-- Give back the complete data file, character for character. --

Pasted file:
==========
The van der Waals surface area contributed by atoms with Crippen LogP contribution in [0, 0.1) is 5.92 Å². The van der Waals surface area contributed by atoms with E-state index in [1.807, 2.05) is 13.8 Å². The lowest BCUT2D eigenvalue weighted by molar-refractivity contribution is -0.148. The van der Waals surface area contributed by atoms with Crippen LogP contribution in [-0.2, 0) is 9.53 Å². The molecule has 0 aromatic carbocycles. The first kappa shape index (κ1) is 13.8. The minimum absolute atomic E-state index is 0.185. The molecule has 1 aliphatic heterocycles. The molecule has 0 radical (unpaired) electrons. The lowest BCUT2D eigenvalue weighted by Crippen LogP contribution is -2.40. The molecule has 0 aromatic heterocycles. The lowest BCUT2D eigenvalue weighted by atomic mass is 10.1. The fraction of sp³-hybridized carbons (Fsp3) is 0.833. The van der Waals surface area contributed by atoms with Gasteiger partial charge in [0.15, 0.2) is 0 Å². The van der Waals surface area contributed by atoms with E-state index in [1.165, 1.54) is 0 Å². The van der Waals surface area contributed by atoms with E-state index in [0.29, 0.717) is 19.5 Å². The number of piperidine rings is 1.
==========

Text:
The van der Waals surface area contributed by atoms with Crippen LogP contribution in [0, 0.1) is 5.92 Å². The van der Waals surface area contributed by atoms with E-state index in [1.807, 2.05) is 13.8 Å². The lowest BCUT2D eigenvalue weighted by molar-refractivity contribution is -0.148. The van der Waals surface area contributed by atoms with Crippen LogP contribution in [-0.2, 0) is 9.53 Å². The molecule has 0 aromatic carbocycles. The first kappa shape index (κ1) is 13.8. The minimum absolute atomic E-state index is 0.185. The molecule has 1 aliphatic heterocycles. The molecule has 0 radical (unpaired) electrons. The lowest BCUT2D eigenvalue weighted by Crippen LogP contribution is -2.40. The molecule has 0 aromatic heterocycles. The lowest BCUT2D eigenvalue weighted by atomic mass is 10.1. The fraction of sp³-hybridized carbons (Fsp3) is 0.833. The van der Waals surface area contributed by atoms with Gasteiger partial charge in [0.15, 0.2) is 0 Å². The van der Waals surface area contributed by atoms with E-state index in [1.165, 1.54) is 0 Å². The van der Waals surface area contributed by atoms with E-state index in [0.29, 0.717) is 19.5 Å². The number of piperidine rings is 1.